A relationship is anchored by low expectations when we only set about supporting and developing, without the courage to challenge and intervene.

This approach is marked by politicians great at issuing media releases to say how much money they are spending, but hopeless at saying what tangible outcomes are achieved, apart from a few anecdotes here and there.

A relationship is anchored by low expectations when the only strategy we deploy is intervention, without a belief in individual and community strengths worth enabling and investing in. You’ll see politicians whipping uninformed electorates into frenzy, enabling gross amounts of expenditure on clumsy policies and programs that deliver little or no return, and ultimately exacerbating ill feeling toward Indigenous Australians.

A relationship is anchored by high expectations when we have the compassion to be fair, to acknowledge strengths and enable them when we can. But we must also have the courage to be firm, by challenging and intervening when we need to.

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One Response

  1. chris, i been looking for you, dean and les. hope this finds you.
    we go right back to the beginings of paddy’s island. the relationship and bonds between the european people and the aboriginals in that area in the 1920’s was very much different to what it is today. it is all but forgotten, but back then, all looked after all and great life long freindships were struck up. that would be hard for children of today. my dad and his sisters walked to north bundy state school with the klotz girls. it is true that my father saved bertha’s life after a snake bit her.
    sarah was short of a shilling, grandmar always loaned her the shilling. sarah always returned the shilling. when grandmar died, violet smith wrote this lovely letter to the family talking about her days as a child at paddy’s with all the other children. sarah used to baby sit, so did grandmar when it had to be done to help each other. probably why sarah become the area granny for all children.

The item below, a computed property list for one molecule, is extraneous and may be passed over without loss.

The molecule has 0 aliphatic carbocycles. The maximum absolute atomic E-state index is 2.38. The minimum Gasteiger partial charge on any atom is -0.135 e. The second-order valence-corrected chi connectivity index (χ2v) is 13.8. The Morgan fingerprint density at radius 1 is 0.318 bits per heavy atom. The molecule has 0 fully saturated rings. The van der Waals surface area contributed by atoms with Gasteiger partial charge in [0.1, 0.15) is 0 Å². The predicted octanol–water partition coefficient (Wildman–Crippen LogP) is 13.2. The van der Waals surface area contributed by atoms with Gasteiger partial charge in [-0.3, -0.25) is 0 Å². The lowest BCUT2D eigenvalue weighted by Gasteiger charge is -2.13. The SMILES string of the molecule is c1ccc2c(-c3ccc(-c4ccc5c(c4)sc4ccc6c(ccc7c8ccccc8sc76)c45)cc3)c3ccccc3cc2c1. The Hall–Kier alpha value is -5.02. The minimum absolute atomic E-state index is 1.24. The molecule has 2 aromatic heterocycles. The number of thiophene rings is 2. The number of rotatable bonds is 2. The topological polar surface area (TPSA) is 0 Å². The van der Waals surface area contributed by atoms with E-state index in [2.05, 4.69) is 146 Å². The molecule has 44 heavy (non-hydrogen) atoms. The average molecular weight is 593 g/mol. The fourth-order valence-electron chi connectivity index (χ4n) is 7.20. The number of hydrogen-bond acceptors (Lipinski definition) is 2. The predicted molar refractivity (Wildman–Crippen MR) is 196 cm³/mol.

who taught my father bush craft. the old man that lived under the blue gum. he was well cared for, but it was probably him who took all the children under his arm and taught bush skills. dad used to talk about his snake catching ability, not to eat, but for their skins

    now they never needed some government to tell them they had to do this. so what has happened to the societies of today. i remember joey walker at west state and avril, david rouse, and a few more probably more so than others.

    when erik olsen died long long ago, natives is amongst the names in his obituary.
    so why did captain erik olsen have this affilliation. it is all lost for some reason.

    jonathon richards did say in a message to me one day that a project on the good thigs should be undertaken as in history it is forgotten. people listen too much to writings of arthur laurrie and miss the point he tries to make.

    you can come back to me should you choose.